8. 'The Summer of Sangailė,' 2015

This Lithuanian drama tells the story of Sangailė, who has a strained relationship with her family and dreams of being a stunt pilot. The only thing holding her back is a lack of confidence and a serious case of vertigo. She meets and befriends Austė at an air show, and cue summer fling. Fans of Blue is the Warmest Color will appreciate everything this film gets right about portraying a physical relationship between two women that Blue seriously lacked. There's nothing here for the male gaze; just a touching story of two people who come into each other's lives and leave just as quickly.

9. 'The Carmilla Movie,' 2017

This Canadian film is a continuation of the insanely popular web series Carmilla, starring Elise Bauman and Natasha Negovanlis (both Canadian Screen Award winners). The story is a feminist adaptation of Sheridan Le Fanu's 1872 gothic vampire novella of the same name, proving that college AU's can work if you do them right. The movie, however, is set five years after the events of the web series, where we find our protagonists living happily in Toronto. Their domestic bliss is monkey-wrenched once Carmilla's bitter, #whitefeminist ex-lover starts sending Laura creepy nightmares from beyond the grave. Old and new fans alike will appreciate the film's nearly all female cast, kick-ass non-binary character (played by a non-binary actor!), and distinct lack of historical whitewashing.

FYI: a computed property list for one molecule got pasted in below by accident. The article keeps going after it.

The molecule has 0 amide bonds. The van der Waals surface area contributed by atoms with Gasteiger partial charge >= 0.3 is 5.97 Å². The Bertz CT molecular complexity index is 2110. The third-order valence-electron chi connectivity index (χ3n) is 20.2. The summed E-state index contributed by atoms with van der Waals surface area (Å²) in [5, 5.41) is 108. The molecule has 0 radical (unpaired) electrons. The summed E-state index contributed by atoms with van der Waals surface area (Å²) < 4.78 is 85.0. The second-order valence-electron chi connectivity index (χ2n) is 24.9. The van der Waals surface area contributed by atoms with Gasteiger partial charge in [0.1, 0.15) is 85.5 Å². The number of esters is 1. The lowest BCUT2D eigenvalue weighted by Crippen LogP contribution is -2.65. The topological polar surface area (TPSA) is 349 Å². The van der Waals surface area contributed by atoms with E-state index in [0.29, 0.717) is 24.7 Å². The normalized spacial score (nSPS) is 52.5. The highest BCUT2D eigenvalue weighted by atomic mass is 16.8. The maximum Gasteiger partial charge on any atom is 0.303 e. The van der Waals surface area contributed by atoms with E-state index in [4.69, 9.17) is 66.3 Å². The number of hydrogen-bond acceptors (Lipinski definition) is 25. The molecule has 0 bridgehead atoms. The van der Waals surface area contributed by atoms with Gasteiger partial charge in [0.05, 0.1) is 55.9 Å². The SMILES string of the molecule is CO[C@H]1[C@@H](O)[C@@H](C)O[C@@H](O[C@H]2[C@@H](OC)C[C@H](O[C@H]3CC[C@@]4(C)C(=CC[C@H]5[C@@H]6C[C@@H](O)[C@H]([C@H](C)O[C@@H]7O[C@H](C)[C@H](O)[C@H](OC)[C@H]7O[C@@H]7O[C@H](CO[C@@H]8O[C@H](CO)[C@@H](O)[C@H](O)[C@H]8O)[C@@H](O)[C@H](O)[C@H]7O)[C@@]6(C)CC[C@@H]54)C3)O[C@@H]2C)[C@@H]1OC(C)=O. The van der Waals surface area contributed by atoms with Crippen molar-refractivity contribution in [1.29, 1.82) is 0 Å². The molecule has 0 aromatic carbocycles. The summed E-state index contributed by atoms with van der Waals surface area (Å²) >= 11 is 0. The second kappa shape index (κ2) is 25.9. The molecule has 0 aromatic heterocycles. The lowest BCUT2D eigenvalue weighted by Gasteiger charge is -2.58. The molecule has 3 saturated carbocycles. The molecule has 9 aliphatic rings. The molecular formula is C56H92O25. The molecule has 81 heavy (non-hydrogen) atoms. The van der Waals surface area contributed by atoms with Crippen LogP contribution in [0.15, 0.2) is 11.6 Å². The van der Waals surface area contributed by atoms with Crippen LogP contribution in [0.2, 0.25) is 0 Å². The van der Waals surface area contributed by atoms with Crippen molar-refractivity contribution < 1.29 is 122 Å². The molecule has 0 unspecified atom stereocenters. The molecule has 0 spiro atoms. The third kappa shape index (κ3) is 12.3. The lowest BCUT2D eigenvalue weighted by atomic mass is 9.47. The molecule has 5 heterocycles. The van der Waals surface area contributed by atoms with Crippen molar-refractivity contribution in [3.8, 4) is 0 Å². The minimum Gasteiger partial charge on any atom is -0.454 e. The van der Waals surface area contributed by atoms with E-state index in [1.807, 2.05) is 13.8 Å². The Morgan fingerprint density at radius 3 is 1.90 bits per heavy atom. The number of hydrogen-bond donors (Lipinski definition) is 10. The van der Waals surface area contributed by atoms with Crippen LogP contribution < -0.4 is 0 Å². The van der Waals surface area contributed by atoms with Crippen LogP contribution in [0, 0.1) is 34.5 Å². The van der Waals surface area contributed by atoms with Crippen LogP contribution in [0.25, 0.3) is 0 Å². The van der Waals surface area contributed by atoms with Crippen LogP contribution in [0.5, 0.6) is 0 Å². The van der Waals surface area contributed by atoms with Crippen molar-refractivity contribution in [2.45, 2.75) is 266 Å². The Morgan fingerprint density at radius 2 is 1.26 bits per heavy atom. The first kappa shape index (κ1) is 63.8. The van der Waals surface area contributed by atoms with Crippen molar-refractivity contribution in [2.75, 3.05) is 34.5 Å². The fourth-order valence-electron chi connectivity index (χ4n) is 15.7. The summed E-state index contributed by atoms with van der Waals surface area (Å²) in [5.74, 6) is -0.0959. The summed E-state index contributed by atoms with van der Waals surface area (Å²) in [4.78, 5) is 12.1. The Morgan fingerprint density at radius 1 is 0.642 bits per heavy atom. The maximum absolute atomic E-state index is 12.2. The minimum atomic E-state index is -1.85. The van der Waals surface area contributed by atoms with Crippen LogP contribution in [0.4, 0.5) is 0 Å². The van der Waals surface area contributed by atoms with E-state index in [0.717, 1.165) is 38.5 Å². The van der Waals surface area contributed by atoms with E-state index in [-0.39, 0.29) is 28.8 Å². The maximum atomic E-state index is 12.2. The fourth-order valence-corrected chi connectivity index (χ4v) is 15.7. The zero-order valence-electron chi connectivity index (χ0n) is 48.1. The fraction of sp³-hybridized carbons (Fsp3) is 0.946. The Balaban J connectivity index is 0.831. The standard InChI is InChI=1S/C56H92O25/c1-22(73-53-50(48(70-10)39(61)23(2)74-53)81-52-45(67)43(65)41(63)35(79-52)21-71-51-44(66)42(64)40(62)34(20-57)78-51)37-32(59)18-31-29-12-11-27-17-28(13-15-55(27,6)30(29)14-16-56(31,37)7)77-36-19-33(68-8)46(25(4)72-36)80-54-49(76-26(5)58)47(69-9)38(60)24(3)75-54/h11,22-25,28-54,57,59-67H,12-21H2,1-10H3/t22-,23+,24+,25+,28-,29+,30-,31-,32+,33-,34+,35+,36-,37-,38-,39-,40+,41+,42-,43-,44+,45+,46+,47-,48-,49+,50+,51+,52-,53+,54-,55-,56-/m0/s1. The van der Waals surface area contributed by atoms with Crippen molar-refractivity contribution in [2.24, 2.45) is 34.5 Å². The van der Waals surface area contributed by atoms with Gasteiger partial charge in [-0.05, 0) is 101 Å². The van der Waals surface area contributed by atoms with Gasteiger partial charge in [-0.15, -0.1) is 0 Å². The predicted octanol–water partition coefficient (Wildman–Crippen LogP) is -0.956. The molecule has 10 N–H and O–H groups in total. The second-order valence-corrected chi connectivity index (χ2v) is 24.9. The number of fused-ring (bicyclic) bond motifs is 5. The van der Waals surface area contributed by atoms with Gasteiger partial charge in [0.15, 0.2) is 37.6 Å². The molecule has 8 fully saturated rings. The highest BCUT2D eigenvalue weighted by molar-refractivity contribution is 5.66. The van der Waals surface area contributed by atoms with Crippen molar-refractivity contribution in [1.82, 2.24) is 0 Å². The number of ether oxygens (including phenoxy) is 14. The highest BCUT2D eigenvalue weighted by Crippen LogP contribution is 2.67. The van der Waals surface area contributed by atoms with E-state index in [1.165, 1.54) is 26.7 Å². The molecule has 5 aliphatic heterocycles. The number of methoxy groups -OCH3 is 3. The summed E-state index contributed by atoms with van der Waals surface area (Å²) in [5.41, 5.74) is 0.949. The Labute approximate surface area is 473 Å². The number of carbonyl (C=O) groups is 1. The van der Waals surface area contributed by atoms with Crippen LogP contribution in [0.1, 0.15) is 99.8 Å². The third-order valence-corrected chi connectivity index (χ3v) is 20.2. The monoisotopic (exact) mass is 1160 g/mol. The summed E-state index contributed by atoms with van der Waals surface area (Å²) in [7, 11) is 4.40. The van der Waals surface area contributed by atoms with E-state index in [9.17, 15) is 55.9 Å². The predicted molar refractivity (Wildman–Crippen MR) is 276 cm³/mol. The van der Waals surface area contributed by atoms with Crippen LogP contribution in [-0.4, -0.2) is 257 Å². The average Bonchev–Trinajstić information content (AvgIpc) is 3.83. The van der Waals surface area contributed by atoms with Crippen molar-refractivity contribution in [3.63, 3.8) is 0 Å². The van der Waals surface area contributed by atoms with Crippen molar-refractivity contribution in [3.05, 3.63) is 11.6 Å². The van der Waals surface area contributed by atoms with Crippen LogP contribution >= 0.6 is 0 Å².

10. 'Princess Cyd,' 2017

A tale of family, sexuality, and the power of shutting up and listening. When Cyd visits her aunt Miranda in Chicago, she learns a lot about herself, her family, and how to be a little less judgmental. The overriding theme of hearing each other out is strong, but not forced, and the overdone trope of a character having a crisis over their sexuality is left at the wayside. The film is commendable for showing that the best redemption arc is a subtle one.